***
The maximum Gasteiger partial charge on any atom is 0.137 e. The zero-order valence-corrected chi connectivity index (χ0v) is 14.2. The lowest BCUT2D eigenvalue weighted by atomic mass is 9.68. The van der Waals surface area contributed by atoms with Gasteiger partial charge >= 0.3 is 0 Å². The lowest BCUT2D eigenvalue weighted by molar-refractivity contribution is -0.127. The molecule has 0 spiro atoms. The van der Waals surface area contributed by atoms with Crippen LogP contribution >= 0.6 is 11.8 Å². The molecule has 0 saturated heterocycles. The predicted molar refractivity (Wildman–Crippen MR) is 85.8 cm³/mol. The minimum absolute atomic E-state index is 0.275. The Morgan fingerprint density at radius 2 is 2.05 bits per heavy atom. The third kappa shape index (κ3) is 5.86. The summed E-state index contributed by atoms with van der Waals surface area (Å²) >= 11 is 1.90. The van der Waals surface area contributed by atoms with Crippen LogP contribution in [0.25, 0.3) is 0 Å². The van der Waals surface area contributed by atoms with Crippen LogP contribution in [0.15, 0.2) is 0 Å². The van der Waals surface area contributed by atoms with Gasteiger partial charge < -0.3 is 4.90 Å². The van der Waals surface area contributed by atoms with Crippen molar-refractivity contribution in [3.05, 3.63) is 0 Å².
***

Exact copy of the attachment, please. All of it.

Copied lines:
The maximum Gasteiger partial charge on any atom is 0.137 e. The zero-order valence-corrected chi connectivity index (χ0v) is 14.2. The lowest BCUT2D eigenvalue weighted by atomic mass is 9.68. The van der Waals surface area contributed by atoms with Gasteiger partial charge >= 0.3 is 0 Å². The lowest BCUT2D eigenvalue weighted by molar-refractivity contribution is -0.127. The molecule has 0 spiro atoms. The van der Waals surface area contributed by atoms with Crippen LogP contribution >= 0.6 is 11.8 Å². The molecule has 0 saturated heterocycles. The predicted molar refractivity (Wildman–Crippen MR) is 85.8 cm³/mol. The minimum absolute atomic E-state index is 0.275. The Morgan fingerprint density at radius 2 is 2.05 bits per heavy atom. The third kappa shape index (κ3) is 5.86. The summed E-state index contributed by atoms with van der Waals surface area (Å²) >= 11 is 1.90. The van der Waals surface area contributed by atoms with Crippen LogP contribution in [0.25, 0.3) is 0 Å². The van der Waals surface area contributed by atoms with Crippen LogP contribution in [0.15, 0.2) is 0 Å². The van der Waals surface area contributed by atoms with Gasteiger partial charge < -0.3 is 4.90 Å². The van der Waals surface area contributed by atoms with Crippen molar-refractivity contribution in [3.05, 3.63) is 0 Å².